As sticking points in the food world go, they don’t come much bigger than the question of authenticity. Famously, few national palates are as particular as those of his Italian compatriots. So what’s his take on the dreaded A-bomb? “I enjoy authentic dishes where they’re from, because anywhere else, they would just be adaptations of what you’ve got in your hands. It wouldn’t be as ‘authentic’, which is not an issue, but it would just be something else”, he explains.
For some diners, it seems, it’s something that even extends to a chef’s background—something Ibrahim tries to take in his stride: “you know,” he begins, “I don’t really obviously look Italian. And in fact, some people come here and I can hear them at the bar, and it’ll be like, [whispers] ‘the chef here used to be Italian.’ And it’s so funny.”
This kind of experience, of course, is far from uncommon for people of colour—in any industry. But everyday racism aside, it’s indicative of Ibrahim’s talent and hustle that Ombra has built such a loyal following—and, regardless of what he cooks and where he cooks it, the food is consistently excellent. In particular, Ibrahim has formed a habit of recruiting former colleagues and friends for one-off shindigs. Talent recognises talent.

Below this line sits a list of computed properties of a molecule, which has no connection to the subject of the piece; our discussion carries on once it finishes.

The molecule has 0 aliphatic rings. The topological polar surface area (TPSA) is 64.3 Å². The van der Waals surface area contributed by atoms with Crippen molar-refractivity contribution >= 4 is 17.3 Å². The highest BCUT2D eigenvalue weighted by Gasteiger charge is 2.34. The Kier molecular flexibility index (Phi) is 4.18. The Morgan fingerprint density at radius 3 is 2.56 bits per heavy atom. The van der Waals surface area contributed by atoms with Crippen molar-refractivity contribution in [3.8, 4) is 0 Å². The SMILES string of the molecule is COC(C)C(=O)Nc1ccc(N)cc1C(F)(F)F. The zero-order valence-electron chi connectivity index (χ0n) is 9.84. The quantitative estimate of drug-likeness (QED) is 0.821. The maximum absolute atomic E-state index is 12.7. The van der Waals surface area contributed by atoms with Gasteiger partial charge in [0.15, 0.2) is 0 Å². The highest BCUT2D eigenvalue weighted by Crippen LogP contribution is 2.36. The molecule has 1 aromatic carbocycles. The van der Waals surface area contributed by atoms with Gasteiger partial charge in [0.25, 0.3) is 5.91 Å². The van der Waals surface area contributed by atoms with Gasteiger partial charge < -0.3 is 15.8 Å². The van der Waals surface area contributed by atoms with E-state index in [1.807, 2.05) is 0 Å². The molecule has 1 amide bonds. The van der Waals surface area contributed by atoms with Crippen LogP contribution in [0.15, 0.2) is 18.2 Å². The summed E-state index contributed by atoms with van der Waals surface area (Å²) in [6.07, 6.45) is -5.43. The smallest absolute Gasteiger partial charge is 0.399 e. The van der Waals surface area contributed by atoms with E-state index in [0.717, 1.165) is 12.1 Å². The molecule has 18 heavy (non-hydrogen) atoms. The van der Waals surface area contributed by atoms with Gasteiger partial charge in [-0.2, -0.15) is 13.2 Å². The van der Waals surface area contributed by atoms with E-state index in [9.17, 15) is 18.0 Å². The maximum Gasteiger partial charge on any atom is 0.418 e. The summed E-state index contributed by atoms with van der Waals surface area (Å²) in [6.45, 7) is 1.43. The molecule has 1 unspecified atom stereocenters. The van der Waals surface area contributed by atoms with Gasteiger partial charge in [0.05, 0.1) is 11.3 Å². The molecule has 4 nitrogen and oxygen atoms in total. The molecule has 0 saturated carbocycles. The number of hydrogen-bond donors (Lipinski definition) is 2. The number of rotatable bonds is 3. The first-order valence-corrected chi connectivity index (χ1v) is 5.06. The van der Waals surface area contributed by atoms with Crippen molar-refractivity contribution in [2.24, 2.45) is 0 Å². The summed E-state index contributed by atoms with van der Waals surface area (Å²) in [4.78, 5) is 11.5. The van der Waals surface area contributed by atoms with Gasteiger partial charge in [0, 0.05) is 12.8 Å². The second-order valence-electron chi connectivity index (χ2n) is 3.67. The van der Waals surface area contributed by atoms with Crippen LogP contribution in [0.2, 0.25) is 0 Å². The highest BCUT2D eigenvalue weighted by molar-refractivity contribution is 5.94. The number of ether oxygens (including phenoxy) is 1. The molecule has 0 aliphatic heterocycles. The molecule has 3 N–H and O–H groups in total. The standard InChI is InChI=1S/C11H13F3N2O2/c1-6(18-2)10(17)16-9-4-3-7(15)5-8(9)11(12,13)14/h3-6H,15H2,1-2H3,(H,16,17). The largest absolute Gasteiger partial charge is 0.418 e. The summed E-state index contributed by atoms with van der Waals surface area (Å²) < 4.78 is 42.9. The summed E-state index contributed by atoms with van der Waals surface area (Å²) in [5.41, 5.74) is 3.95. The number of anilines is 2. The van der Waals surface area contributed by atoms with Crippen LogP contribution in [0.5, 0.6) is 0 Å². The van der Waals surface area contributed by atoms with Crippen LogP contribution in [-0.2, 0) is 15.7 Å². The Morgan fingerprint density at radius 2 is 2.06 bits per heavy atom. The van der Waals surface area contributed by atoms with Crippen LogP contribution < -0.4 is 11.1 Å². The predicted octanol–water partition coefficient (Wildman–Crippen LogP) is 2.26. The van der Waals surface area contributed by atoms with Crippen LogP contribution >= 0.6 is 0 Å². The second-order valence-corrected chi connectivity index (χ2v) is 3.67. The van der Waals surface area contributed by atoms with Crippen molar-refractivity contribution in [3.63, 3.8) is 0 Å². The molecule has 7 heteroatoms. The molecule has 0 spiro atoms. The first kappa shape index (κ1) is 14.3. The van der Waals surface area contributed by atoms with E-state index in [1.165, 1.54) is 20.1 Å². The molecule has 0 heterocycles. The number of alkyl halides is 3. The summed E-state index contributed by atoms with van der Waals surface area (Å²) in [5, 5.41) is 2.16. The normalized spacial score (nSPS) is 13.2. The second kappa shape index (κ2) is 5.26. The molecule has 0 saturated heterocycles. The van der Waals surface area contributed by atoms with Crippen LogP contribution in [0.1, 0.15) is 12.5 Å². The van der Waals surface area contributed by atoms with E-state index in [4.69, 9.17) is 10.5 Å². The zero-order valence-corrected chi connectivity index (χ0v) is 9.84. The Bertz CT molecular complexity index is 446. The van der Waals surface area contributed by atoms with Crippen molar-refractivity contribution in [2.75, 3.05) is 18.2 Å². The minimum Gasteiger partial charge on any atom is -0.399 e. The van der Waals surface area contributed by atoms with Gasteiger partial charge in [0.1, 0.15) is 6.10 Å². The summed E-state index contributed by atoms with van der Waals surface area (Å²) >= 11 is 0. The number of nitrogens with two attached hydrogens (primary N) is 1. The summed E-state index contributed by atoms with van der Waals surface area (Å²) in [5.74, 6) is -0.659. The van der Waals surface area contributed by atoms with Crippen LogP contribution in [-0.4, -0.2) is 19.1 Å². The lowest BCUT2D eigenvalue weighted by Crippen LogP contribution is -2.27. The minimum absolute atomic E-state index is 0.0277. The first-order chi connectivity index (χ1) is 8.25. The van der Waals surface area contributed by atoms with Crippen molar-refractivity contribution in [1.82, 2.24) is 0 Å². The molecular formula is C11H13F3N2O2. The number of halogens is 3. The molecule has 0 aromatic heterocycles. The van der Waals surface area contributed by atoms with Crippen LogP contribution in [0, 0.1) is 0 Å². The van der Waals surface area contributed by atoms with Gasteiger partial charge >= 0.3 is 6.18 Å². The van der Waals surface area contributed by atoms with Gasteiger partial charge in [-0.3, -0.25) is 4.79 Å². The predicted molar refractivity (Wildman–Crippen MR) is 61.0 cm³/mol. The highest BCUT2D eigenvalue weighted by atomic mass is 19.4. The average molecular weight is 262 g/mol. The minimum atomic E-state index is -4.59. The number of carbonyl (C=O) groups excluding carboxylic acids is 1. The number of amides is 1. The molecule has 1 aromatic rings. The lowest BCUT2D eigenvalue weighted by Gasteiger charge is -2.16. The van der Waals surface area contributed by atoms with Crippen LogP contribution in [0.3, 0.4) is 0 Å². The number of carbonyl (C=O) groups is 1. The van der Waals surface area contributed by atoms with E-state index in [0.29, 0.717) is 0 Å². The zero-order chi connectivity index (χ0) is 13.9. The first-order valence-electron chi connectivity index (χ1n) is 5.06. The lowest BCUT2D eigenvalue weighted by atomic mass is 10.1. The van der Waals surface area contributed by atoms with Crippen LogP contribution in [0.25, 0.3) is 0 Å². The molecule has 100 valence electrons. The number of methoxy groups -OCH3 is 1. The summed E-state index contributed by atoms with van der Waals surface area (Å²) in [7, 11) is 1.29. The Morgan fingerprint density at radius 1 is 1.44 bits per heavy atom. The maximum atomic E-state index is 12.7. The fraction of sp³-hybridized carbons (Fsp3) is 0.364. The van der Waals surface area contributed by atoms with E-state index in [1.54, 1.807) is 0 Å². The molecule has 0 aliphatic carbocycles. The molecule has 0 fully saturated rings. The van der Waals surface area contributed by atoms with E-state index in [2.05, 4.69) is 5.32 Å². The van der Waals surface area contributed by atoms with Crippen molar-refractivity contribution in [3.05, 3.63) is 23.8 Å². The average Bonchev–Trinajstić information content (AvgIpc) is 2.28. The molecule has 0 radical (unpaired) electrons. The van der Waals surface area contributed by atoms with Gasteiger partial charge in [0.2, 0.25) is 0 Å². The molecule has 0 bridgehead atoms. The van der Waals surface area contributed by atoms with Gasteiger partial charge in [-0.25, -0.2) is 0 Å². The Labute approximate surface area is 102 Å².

Entitled When In Ombra, the dinner series recreates the spirit of those old pasta and wine parties. The idea was conceived during a particularly tough stretch when trade was down, and a dearth of regulars stifled the team’s morale. Ibrahim responded by inviting a friend from Venice to cook a traditional cabbage and smoked mutton stew for a one-off dinner, and since then, the monthly series has hosted everyone from Lyles and Dairy alumni, to rising stars Anais van Manen and Nick Bramham from Quality Wines. “The market is so busy. So many cool places are opening, so it’s hard to stay relevant,” he says. “When In Ombra was a great way to address that. Financially it hasn’t made much money and is a lot of work, but it’s a way to introduce guests and their friends to Ombra. It’s a relaxed, fun evening”.
On the day we speak, the news of Londrino’s closure—chef Leo Carreira’s acclaimed London Bridge restaurant—is making the rounds. For Ibrahim, it’s a sobering reminder that, even with immense talent and backing, nothing is guaranteed. “It’s so sad—I love Leandro’s cooking. For someone who’s done everything right and has been very honest and true to himself, you want to see someone like that succeed. It makes you question everything,” he says.
But with a considerable amount of talent, creativity, and willingness to hustle—not to mention resourcefulness—the outlook at Ombra is far more positive than most. “After the shock of losing our clientele in the first year, the most rewarding thing has been building our own regulars and recognising faces,” he says. “I’ve never been in that position, I’ve never been a Head Chef before, let alone having people come regularly for your food, knowing that every time it’s going to be different. So for people to have trust in what we do, and to keep coming back, it’s very cool.”